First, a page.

BUFFALO – Just over six minutes into the third period Sunday, Sabres captain Brian Gionta deftly backhanded the puck along the left boards through the neutral zone into Islanders territory. Center Zemgus Girgensons then barreled in, retrieving the pass in the circle before slickly feeding Matt Moulson for the tying goal.
For Girgensons, the nifty assist in the Sabres’ 2-1 victory against New York was his first this season and just his second point. For Gionta, the point marked the second straight game he created a pivotal goal.
The Sabres’ offense has come to life recently, scoring 15 goals in the last five games entering tonight’s tilt against the Tampa Bay Lightning inside the First Niagara Center. Not surprisingly, some contributions from Gionta and Girgensons have helped ignite it.
Still, nine games into his season, Gionta hasn’t scored a goal. Girgensons netted his lone goal, a breakaway overtime winner in Philadelphia, nine days ago.
Let’s deal with Gionta first. At 36, he’s the Sabres’ oldest player and most decorated goal scorer with 262. The winger endured his worst start ever a year ago, scoring his first goal 20 games into the season. He finished strongly, however, compiling six goals and 16 points in his final 14 appearances.
Gionta was arguably the Sabres’ best forward during the preseason, earning duty beside rookie center Jack Eichel before a lower-body injury shelved him for the first three games.
“His last two games he’s really in a much better spot … playing how he needs to play,” Sabres coach Dan Bylsma said Wednesday. “(He) hasn’t gotten the result on the scoresheet yet … but I think he’s coming back from an injury, getting back and getting up to full speed.
“I don’t think he was totally there the first couple games. I think his last couple games … have been much better games from him, and if he keeps playing like that, he’s going to get on the scoresheet for us.”
Gionta usually gets on the scoresheet about 25 times a season, his full-season average since 2005-06. Clearly, the injury has slowed him.
“(I) felt good … through the preseason games, and then you get an injury, it sets you back a couple weeks and you lose your timing and you got to find your game again,” said Gionta, who has a point in three of the last four games. “It just took me a little longer to find it than I wanted to.”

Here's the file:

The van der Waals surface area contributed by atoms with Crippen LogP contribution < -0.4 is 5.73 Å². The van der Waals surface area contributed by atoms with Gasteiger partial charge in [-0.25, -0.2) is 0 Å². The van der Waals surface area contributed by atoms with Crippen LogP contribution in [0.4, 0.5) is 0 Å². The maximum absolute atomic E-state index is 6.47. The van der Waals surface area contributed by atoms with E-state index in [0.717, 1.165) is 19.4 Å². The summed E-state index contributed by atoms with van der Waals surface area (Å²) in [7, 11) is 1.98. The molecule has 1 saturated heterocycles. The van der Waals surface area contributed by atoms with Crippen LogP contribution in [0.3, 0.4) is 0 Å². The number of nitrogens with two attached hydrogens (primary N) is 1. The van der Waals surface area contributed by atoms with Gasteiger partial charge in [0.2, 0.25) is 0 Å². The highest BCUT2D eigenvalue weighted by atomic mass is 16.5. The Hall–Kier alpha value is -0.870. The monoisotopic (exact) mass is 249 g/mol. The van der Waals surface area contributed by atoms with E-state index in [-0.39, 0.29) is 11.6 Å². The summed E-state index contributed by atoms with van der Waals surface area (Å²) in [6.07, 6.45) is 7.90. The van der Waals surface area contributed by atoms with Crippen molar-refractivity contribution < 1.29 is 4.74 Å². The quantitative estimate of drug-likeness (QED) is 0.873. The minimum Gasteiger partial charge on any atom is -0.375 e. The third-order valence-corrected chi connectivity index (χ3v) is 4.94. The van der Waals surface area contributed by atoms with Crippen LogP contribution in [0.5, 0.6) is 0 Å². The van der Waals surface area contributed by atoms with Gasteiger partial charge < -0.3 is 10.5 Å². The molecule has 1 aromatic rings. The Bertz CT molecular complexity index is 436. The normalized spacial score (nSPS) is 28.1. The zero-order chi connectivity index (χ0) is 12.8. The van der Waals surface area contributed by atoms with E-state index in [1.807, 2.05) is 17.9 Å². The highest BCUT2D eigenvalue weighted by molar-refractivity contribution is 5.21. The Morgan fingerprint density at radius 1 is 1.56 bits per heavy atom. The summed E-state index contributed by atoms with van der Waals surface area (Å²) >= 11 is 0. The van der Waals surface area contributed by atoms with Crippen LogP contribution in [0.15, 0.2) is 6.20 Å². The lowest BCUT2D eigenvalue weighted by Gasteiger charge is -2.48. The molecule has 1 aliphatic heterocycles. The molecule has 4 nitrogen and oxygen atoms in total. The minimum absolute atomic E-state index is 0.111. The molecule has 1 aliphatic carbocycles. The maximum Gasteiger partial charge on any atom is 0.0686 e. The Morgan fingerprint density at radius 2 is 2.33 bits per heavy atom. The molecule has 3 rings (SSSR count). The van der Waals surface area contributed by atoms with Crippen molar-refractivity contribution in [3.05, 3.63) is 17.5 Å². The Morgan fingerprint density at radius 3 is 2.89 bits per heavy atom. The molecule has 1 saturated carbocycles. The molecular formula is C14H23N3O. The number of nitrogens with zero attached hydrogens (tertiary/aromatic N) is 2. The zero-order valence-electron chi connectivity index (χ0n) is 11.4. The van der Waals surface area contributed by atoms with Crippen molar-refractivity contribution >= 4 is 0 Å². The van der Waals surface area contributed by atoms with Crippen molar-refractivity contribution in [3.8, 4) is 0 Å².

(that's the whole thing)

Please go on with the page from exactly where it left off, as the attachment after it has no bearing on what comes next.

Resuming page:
He added: “It took me a few games to find it, but I feel like the last four games I’ve been better and been on it.”
Meanwhile, Girgensons, like several teammates, admittedly had some trouble adjusting to Bylsma’s new system.
“There’s a lot of new things to take in, a lot of new stuff that you have to know,” Girgensons said. “At that time maybe … we were thinking on the ice, not playing. So now it’s all laying down all of the systems and everything. You just play, you don’t think too much.”
Bylsma believes Girgensons, 21, has recently “stepped up” and started “driving our team.”
“Last game, in a time in the game where we needed it, he’s the guy who steps up and (with) authority, he’s carrying the puck up the ice, stepping out of the D-zone coverage,” Bylsma said about the tying goal. “The way he’s skating, the goal’s a great example. … The last handful of games that’s what he’s been doing for our team.”
Having won three of the last four outings, the last handful have been the Sabres’ best in almost a year. They’re gunning for their first three-game winning streak since December.
“To be able to string a couple of wins together, to go on the road and come from behind and get a win … to say we’ve won three of four, it’s a significant thing for this group,” Bylsma said. “At some point this year we’re going to be able to say we won three in a row. We got a chance right now to do it.”
Besides being a coach, Bylsma counts himself as a hockey fan.
Oilers phenom Connor McDavid’s first meeting with Pittsburgh Penguins superstar Sidney Crosby on Friday in Edmonton, one of the most anticipated matchups on the NHL schedule this season, was circled on Bylsma’s calendar.
Now, with McDavid sidelined “months” with a broken left clavicle he suffered late Tuesday in the Oilers’ 4-2 win against the Flyers, Bylsma, like most hockey fans, is wildly disappointed.
“I don’t know if there could be any more disappointment that he’s not going to continue playing,” Bylsma said.
Eichel, the mega-prospect selected second overall in June after McDavid, said he had no reaction to McDavid’s injury. Clearly, Eichel wants to distance himself from McDavid comparisons.
“Hockey’s a physical game and things happen,” Eichel said. “It doesn’t really affect me at all. I’m still playing hockey, and I’m sure he’ll be OK.”
Of course, the Sabres’ highly anticipated Dec. 6 tilt in Edmonton has lost most of its luster.
“He’s just another player,” Eichel said. “I’m not really focused on him.”
McDavid, the greatest prospect since Crosby, had lived up to most of his hype, compiling 12 points in his first 12 games.
Bylsma hasn’t officially named his starting goalie for the Lightning, although it appears rookie Linus Ullmark will get his third straight nod.